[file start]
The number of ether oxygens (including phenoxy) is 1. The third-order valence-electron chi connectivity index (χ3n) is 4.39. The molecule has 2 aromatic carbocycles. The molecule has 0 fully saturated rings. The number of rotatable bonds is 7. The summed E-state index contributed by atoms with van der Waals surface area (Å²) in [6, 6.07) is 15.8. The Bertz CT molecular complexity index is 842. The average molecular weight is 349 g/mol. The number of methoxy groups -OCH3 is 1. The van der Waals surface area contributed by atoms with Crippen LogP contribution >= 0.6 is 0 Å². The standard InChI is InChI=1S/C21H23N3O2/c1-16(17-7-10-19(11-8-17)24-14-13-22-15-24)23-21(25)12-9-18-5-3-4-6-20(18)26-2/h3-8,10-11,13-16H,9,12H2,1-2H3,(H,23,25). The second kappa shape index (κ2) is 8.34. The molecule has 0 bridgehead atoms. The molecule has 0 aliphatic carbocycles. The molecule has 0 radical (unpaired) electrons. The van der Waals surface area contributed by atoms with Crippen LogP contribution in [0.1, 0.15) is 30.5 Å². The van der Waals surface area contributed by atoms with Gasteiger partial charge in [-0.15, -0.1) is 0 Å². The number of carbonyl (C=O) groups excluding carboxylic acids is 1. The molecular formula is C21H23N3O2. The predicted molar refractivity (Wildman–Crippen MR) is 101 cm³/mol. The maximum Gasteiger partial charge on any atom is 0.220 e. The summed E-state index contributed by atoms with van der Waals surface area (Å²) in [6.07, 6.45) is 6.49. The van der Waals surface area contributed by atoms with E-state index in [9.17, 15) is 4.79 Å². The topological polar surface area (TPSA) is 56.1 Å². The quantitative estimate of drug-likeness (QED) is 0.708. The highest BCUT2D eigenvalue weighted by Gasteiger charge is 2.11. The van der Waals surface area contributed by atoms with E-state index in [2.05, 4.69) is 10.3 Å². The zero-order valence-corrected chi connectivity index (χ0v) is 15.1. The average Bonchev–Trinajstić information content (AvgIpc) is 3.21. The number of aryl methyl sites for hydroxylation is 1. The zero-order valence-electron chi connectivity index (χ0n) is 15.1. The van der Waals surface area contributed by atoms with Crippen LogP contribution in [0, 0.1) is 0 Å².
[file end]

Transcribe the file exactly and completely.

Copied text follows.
The number of ether oxygens (including phenoxy) is 1. The third-order valence-electron chi connectivity index (χ3n) is 4.39. The molecule has 2 aromatic carbocycles. The molecule has 0 fully saturated rings. The number of rotatable bonds is 7. The summed E-state index contributed by atoms with van der Waals surface area (Å²) in [6, 6.07) is 15.8. The Bertz CT molecular complexity index is 842. The average molecular weight is 349 g/mol. The number of methoxy groups -OCH3 is 1. The van der Waals surface area contributed by atoms with Crippen LogP contribution >= 0.6 is 0 Å². The standard InChI is InChI=1S/C21H23N3O2/c1-16(17-7-10-19(11-8-17)24-14-13-22-15-24)23-21(25)12-9-18-5-3-4-6-20(18)26-2/h3-8,10-11,13-16H,9,12H2,1-2H3,(H,23,25). The second kappa shape index (κ2) is 8.34. The molecule has 0 bridgehead atoms. The molecule has 0 aliphatic carbocycles. The molecule has 0 radical (unpaired) electrons. The van der Waals surface area contributed by atoms with Crippen LogP contribution in [0.1, 0.15) is 30.5 Å². The van der Waals surface area contributed by atoms with Gasteiger partial charge in [-0.15, -0.1) is 0 Å². The number of carbonyl (C=O) groups excluding carboxylic acids is 1. The molecular formula is C21H23N3O2. The predicted molar refractivity (Wildman–Crippen MR) is 101 cm³/mol. The maximum Gasteiger partial charge on any atom is 0.220 e. The summed E-state index contributed by atoms with van der Waals surface area (Å²) in [6.07, 6.45) is 6.49. The van der Waals surface area contributed by atoms with E-state index in [9.17, 15) is 4.79 Å². The topological polar surface area (TPSA) is 56.1 Å². The quantitative estimate of drug-likeness (QED) is 0.708. The highest BCUT2D eigenvalue weighted by Gasteiger charge is 2.11. The van der Waals surface area contributed by atoms with E-state index in [2.05, 4.69) is 10.3 Å². The zero-order valence-corrected chi connectivity index (χ0v) is 15.1. The average Bonchev–Trinajstić information content (AvgIpc) is 3.21. The number of aryl methyl sites for hydroxylation is 1. The zero-order valence-electron chi connectivity index (χ0n) is 15.1. The van der Waals surface area contributed by atoms with Crippen LogP contribution in [0, 0.1) is 0 Å².